Nagoya – As an unexpectedly robust Black Lives Matter movement took hold in Japan throughout the month of June, many international residents found themselves participating in a march or demonstration in Japan for the first time.
“Black Lives Matter resonates in Japan simply because a (mass) movement like that is something we don’t see here and it makes people uncomfortable,” says Wakako Fukuda, a former organizer with SEALDs and a current member of the anarcha-feminist group Kouitten. “I think that’s super important. And one of the biggest problems with racism in Japan is that people have a severe lack of knowledge.”
Prior to the large-scale Black Lives Matter marches in Tokyo, Osaka, Nagoya and across the country, a smaller movement of about 200 in late May protested in Tokyo an instance of police brutality against a Kurdish man. Despite their small media profile, anti-racist Japanese activists have been fighting for diverse causes for decades, including discrimination against Ainu, Zainichi Koreans and immigrants, among others. A number of new organizations have been born over the past decade, as tensions have flared up between far-right and far-left groups over anti-immigration rallies. A growing awareness and support for Black people in Japan follows a lineage of other anti-racist activism in Japan.
Here is a guide to just a few of the many anti-racist organizations and movements in Japan, as well as how to support them.
Two networks in solidarity
While 2016 legislation laid a groundwork by declaring hate speech in Japan “intolerable,” Japan still lacks substantial human rights and anti-discrimination laws. The Japan Network towards Human Rights Legislation for Non-Japanese Nationals and Ethnic Minorities aims to fix just that, advocating for human rights legislation in Japan by facilitating collaboration between NGOs, grassroots organizations, politicians and lawyers. In light of COVID-19, they’ve opted to host Zoom meetings and webinars on relevant topics instead of in-person events. They also publish an annual white paper on the status of minorities’ human rights in Japan.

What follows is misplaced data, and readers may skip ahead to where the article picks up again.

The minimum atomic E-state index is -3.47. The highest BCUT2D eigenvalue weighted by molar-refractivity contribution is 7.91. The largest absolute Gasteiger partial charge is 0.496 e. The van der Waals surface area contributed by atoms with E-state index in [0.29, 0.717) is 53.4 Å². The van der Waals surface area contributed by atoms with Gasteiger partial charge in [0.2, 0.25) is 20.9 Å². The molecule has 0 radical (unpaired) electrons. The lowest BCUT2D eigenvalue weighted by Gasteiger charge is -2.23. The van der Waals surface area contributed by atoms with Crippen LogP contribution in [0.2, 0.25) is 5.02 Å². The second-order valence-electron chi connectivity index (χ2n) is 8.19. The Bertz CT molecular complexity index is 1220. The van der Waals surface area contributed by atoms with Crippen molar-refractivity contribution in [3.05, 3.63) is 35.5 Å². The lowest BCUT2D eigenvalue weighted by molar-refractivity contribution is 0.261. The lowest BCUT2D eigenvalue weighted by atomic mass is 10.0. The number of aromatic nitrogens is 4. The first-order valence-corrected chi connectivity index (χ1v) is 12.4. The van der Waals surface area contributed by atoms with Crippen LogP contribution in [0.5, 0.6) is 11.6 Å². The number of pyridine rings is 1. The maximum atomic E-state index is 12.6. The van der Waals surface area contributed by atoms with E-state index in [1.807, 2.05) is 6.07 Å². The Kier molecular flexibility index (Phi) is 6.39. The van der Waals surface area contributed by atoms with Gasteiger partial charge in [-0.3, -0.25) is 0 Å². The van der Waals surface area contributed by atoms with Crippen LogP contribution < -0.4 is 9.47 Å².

One affiliated NGO, Solidarity Network With Migrants Japan, focuses on the subpar working conditions faced by migrant workers, domestic violence affecting immigrant women, and the long-term detainment and criminalization of refugees. The organization is focused on legislative advocacy to improve regulations for foreign workers, and providing financial support for migrants.
“Racism comes into play in the obviously different treatment of workers from America and Europe and those from developing countries,” says Makiko Ando, SMJ’s deputy secretary general. “There’s a distinction being made. And coronavirus has just made all of these problems much worse.”
You can support Japan Network and Solidarity Network by becoming a member or with one-time donations. Solidarity Network is currently raising money to provide direct cash relief to thousands of migrants that lack access to government support measures in the wake of coronavirus.
C.R.A.C. don’t crack
Controversial within Japan for its relatively aggressive tactics — they are nonviolent but shout at and confront anti-foreigner marches — C.R.A.C. (Counter-Racist Action Collective) was founded in 2013 after hate crimes and hate speech erupted against Zainichi Japanese of Korean descent. C.R.A.C. organized through Twitter to confront hate demonstrations and defend communities, especially in areas with a large Zainichi population such as Shin-Okubo in Tokyo and Tsuruhashi in Osaka.
Zainichi, despite having lived in Japan for generations, lack the full rights of citizenship, and hate speech rallies against Zainichi have repeatedly turned violent. Recent hate crimes include the wall of the Korean Cultural Center being set on fire in March 2015 and the attempted arson of a credit union in Nagoya that employed Korean executives in May 2017.